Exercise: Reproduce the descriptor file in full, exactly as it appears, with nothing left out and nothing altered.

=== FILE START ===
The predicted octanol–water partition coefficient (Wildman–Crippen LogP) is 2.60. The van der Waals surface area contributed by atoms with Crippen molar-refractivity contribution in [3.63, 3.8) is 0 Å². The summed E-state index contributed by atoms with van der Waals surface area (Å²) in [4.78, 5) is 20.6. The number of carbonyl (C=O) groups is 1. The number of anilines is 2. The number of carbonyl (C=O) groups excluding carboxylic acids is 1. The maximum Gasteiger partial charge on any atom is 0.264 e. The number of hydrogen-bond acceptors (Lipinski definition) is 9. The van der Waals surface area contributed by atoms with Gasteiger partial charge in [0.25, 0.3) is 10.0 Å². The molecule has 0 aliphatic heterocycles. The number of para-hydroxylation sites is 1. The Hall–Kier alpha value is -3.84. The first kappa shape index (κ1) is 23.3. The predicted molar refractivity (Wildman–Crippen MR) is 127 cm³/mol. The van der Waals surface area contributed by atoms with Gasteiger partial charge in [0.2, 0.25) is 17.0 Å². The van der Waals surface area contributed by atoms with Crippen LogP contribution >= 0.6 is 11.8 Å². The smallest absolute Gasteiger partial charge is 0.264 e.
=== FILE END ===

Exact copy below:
The predicted octanol–water partition coefficient (Wildman–Crippen LogP) is 2.60. The van der Waals surface area contributed by atoms with Crippen molar-refractivity contribution in [3.63, 3.8) is 0 Å². The summed E-state index contributed by atoms with van der Waals surface area (Å²) in [4.78, 5) is 20.6. The number of carbonyl (C=O) groups is 1. The number of anilines is 2. The number of carbonyl (C=O) groups excluding carboxylic acids is 1. The maximum Gasteiger partial charge on any atom is 0.264 e. The number of hydrogen-bond acceptors (Lipinski definition) is 9. The van der Waals surface area contributed by atoms with Gasteiger partial charge in [0.25, 0.3) is 10.0 Å². The molecule has 0 aliphatic heterocycles. The number of para-hydroxylation sites is 1. The Hall–Kier alpha value is -3.84. The first kappa shape index (κ1) is 23.3. The predicted molar refractivity (Wildman–Crippen MR) is 127 cm³/mol. The van der Waals surface area contributed by atoms with Gasteiger partial charge in [0.2, 0.25) is 17.0 Å². The van der Waals surface area contributed by atoms with Crippen LogP contribution >= 0.6 is 11.8 Å². The smallest absolute Gasteiger partial charge is 0.264 e.